Apple and PB: This combination is almost as satisfying as peanut butter and chocolate… but a whole lot better for you! Pair one tablespoon of peanut butter with a medium sized Gala apple for a sweet and satisfying snack. The apple is low in calories (about 70) and contains about three grams of fiber.

PB & J Oatmeal: This is, by far, my favorite post-workout breakfast. Microwave one-half to one cup of plain quick-cooking oats in the appropriate amount of water. While hot, spoon in one tablespoon of peanut butter and one tablespoon of jelly. Stir in banana slices. This sticky, sweet bowl of deliciousness can keep me full until dinnertime! Half of a cup of oatmeal gives you five grams of protein and four grams of fiber with no additional sugar!

Born to Exercise: The Role of Genetics in Fitness

by Melanie Rovinsky | March 30, 2011

Have you ever wondered why two people following the exact same fitness and diet regimen will often achieve different results? It turns out the answer may be genetics.

What do the scientists say?

The New York Times recently published an article on a new study that explored the genomes (hereditary information) of 473 healthy, white volunteers to examine the genetic influence on an individual’s receptiveness or resistance to exercise. The study’s participants underwent a five-month exercise program, after which some ended up more fit than others. The fitness level was measured by the increase of the amount of oxygen used in an individual’s body during exercise. While no demographical factors could explain the discrepancy, scientists did detect a significant difference in tiny segments of DNA called single-nucleotide polymorphisms, or SNPs. According to the results published by The New York Times, “exercisers who had 19 or more of these SNPs improved their cardiorespiratory fitness three times as much as those who had nine or fewer.”

What do SNPs have to do with my fitness?

SNPs are located on various genes and play a wide range of roles in your body’s functioning. One SNP detected during the study is responsible for how the body metabolizes fat. Dr. Claude Bouchard, the lead author of the study, claims that even if you do not possess the most desirable genes for exercise, you can still reap the benefits of getting off of the couch. While you may not increase your body’s consumption of oxygen, exercise can still help you improve your health, especially when it comes to lowering your blood pressure.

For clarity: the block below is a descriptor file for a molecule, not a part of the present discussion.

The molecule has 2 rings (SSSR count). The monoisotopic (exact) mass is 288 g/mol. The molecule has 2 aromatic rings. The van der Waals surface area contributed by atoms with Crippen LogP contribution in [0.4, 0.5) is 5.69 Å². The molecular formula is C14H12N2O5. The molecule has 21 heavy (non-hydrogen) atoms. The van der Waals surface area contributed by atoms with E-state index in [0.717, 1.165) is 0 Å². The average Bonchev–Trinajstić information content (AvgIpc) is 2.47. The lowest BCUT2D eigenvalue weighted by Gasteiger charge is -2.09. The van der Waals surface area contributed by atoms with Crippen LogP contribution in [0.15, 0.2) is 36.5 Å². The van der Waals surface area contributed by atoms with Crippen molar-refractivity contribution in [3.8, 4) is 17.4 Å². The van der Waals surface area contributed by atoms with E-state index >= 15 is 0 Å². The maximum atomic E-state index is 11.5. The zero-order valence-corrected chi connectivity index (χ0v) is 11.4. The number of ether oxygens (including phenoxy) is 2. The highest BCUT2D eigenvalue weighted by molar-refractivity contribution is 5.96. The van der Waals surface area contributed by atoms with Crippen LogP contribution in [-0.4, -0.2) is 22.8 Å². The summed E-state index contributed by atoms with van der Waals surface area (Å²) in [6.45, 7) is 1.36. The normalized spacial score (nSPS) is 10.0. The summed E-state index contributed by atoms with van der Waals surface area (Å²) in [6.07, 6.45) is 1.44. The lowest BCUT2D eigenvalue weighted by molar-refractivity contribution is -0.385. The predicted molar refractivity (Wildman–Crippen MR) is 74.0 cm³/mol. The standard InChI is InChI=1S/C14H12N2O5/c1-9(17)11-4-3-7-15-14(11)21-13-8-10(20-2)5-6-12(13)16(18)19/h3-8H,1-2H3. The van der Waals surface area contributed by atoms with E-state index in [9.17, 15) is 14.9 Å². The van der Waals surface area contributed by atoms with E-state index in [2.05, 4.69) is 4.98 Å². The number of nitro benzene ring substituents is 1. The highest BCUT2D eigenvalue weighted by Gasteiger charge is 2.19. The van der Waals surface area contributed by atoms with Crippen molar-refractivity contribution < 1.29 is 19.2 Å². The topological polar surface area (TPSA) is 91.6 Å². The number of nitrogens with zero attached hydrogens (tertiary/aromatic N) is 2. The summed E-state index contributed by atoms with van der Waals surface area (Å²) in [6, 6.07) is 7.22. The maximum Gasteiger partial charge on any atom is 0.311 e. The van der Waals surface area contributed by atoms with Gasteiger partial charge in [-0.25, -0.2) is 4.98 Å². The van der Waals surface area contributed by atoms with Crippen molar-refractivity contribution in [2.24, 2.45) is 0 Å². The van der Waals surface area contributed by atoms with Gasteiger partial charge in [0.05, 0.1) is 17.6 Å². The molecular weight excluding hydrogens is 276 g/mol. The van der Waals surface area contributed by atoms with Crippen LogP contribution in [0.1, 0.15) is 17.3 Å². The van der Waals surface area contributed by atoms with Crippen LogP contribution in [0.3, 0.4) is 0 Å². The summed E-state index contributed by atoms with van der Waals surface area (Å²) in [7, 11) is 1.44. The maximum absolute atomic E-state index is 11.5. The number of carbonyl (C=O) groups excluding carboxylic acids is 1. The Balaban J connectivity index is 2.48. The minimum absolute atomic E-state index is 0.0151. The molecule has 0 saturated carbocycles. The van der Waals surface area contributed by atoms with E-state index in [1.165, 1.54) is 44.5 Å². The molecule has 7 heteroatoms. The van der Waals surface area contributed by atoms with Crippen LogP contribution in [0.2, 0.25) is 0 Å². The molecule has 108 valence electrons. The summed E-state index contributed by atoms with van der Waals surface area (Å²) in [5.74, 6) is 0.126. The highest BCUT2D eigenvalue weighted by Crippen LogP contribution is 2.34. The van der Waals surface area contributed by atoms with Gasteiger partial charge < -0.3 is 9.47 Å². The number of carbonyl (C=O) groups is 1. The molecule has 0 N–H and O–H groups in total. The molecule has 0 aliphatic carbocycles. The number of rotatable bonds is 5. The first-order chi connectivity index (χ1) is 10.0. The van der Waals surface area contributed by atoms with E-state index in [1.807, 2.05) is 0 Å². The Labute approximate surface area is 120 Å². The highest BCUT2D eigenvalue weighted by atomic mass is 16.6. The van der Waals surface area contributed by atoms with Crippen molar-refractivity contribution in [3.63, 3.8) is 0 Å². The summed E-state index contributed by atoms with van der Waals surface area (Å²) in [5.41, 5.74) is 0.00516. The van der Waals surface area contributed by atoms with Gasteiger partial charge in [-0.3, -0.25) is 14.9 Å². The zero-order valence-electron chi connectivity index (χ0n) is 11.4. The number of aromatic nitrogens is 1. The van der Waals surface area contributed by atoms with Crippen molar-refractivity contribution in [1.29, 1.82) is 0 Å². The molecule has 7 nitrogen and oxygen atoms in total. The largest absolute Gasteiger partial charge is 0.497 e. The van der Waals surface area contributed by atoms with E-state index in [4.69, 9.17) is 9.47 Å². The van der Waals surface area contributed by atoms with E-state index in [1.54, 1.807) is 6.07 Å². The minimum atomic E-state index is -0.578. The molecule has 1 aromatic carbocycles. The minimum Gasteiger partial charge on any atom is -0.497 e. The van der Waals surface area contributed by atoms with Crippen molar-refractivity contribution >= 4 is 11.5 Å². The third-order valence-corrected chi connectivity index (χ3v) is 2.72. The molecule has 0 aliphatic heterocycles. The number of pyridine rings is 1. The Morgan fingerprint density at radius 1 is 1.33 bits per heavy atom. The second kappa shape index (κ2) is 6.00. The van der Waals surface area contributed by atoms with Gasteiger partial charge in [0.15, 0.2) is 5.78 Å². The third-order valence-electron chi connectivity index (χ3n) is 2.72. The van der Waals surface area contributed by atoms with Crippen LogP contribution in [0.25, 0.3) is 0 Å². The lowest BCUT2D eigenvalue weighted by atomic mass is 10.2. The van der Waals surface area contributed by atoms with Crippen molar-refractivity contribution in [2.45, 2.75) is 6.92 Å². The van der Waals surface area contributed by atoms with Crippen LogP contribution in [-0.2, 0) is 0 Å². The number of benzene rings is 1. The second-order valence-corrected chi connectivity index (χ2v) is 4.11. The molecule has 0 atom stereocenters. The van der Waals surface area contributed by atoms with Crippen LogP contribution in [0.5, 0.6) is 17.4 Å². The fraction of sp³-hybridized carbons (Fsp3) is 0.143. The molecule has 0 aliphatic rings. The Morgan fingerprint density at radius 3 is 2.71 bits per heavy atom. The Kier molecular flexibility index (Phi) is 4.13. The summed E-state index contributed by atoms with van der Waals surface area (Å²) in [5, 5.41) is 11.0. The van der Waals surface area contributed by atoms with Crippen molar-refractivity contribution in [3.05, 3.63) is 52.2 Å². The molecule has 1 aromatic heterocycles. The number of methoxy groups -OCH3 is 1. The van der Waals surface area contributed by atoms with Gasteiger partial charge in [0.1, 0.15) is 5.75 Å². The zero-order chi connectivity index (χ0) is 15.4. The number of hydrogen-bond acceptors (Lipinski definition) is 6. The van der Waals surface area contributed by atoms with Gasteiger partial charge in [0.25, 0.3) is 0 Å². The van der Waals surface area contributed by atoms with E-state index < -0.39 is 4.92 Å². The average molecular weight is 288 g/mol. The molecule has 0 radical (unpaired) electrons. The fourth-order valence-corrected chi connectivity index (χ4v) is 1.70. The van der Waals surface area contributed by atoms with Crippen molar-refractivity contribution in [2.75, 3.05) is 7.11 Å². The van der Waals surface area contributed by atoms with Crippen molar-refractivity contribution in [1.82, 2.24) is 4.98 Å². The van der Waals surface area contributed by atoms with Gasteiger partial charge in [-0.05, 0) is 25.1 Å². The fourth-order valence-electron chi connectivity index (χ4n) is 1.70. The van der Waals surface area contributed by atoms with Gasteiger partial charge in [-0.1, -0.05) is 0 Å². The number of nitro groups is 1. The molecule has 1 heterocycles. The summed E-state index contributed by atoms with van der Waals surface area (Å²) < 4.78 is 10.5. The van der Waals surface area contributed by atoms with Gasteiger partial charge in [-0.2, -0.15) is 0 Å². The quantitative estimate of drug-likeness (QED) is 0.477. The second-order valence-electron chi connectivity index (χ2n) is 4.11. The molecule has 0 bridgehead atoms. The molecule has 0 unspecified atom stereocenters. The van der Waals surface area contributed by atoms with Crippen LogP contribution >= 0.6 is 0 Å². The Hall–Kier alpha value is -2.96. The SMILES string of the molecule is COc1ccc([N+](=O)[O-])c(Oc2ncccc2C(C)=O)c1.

Do genetics dictate whether I love or hate exercise?

More and more scientists are saying yes. If you are bred from offspring that enjoy working out, there is a greater chance that you will also enjoy working up a sweat. Of course, enjoyment of exercise also depends on how a person feels during and after a workout. Studies on mice reveal that some people are, in fact, programmed to not want to be active. However, many scientists feel that these individuals can overcome their genetics with exercise. Working out releases dopamine in the brain, which causes your body to feel good. And if you work out regularly, your brain will develop a memory linking exercising to feeling good.

The Best Time to Exercise: AM or PM?

by Melanie Rovinsky | March 23, 2011

Do you prefer to roll out of bed and into your running sneakers, or would you rather hit the gym after class and work? Although most experts agree that the time of exercise is not nearly as important as the consistency, others believe timing plays a more important role.

Burning Fat… Fast

While most physical trainers do not recommend exercising on an empty stomach, it turns out that doing so actually burns the most fat. According to Forbes, if you cram in your cardio before your breakfast, your body will burn off its fat reserves.

Working out in the morning also raises your heartbeat and metabolism for the entire day, which helps you burn more calories even in a resting state.

Avoiding Injuries and Peaking Performance

When it comes to determining the best time for exercise, many scientists and fitness experts call attention to circadian rhythms. Circadian rhythms are physiological and psychological changes that occur over a 24-hour period. These cycles trigger various functions in our bodies, from altering sleep patterns to regulating temperature.